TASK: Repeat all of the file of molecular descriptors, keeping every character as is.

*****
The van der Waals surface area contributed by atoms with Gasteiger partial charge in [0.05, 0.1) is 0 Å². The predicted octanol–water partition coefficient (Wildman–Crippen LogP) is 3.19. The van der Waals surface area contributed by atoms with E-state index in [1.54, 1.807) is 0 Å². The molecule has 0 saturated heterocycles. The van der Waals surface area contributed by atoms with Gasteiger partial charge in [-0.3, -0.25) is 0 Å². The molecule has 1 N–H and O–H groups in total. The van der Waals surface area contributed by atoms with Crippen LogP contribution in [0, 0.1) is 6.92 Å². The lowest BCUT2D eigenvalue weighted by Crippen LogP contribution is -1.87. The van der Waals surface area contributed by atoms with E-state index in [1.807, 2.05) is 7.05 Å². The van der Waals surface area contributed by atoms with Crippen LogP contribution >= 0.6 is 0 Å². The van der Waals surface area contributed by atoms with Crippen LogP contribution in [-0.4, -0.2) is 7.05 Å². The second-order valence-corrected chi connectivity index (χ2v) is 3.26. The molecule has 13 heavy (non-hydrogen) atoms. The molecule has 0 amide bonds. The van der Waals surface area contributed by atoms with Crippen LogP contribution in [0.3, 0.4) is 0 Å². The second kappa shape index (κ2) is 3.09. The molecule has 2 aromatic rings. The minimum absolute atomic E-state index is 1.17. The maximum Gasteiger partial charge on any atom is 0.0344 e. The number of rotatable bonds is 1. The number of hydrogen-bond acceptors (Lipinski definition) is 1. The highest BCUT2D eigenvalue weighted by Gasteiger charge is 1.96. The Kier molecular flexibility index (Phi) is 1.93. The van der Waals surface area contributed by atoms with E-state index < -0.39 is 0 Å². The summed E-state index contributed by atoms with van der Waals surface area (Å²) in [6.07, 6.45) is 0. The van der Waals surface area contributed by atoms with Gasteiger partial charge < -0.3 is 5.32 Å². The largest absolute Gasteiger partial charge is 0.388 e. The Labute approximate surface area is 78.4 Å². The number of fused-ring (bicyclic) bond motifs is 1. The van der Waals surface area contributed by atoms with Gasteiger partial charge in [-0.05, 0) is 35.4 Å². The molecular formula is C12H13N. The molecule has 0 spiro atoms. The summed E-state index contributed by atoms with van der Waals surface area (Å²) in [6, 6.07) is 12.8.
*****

The van der Waals surface area contributed by atoms with Gasteiger partial charge in [0.05, 0.1) is 0 Å². The predicted octanol–water partition coefficient (Wildman–Crippen LogP) is 3.19. The van der Waals surface area contributed by atoms with E-state index in [1.54, 1.807) is 0 Å². The molecule has 0 saturated heterocycles. The van der Waals surface area contributed by atoms with Gasteiger partial charge in [-0.3, -0.25) is 0 Å². The molecule has 1 N–H and O–H groups in total. The van der Waals surface area contributed by atoms with Crippen LogP contribution in [0, 0.1) is 6.92 Å². The lowest BCUT2D eigenvalue weighted by Crippen LogP contribution is -1.87. The van der Waals surface area contributed by atoms with E-state index in [1.807, 2.05) is 7.05 Å². The van der Waals surface area contributed by atoms with Crippen LogP contribution >= 0.6 is 0 Å². The van der Waals surface area contributed by atoms with Crippen LogP contribution in [-0.4, -0.2) is 7.05 Å². The second-order valence-corrected chi connectivity index (χ2v) is 3.26. The molecule has 13 heavy (non-hydrogen) atoms. The molecule has 0 amide bonds. The van der Waals surface area contributed by atoms with Crippen LogP contribution in [0.3, 0.4) is 0 Å². The second kappa shape index (κ2) is 3.09. The molecule has 2 aromatic rings. The minimum absolute atomic E-state index is 1.17. The maximum Gasteiger partial charge on any atom is 0.0344 e. The number of rotatable bonds is 1. The number of hydrogen-bond acceptors (Lipinski definition) is 1. The highest BCUT2D eigenvalue weighted by Gasteiger charge is 1.96. The Kier molecular flexibility index (Phi) is 1.93. The van der Waals surface area contributed by atoms with E-state index < -0.39 is 0 Å². The summed E-state index contributed by atoms with van der Waals surface area (Å²) in [6.07, 6.45) is 0. The van der Waals surface area contributed by atoms with Gasteiger partial charge < -0.3 is 5.32 Å². The largest absolute Gasteiger partial charge is 0.388 e. The Labute approximate surface area is 78.4 Å². The number of fused-ring (bicyclic) bond motifs is 1. The van der Waals surface area contributed by atoms with Gasteiger partial charge in [-0.05, 0) is 35.4 Å². The molecular formula is C12H13N. The molecule has 0 spiro atoms. The summed E-state index contributed by atoms with van der Waals surface area (Å²) in [6, 6.07) is 12.8.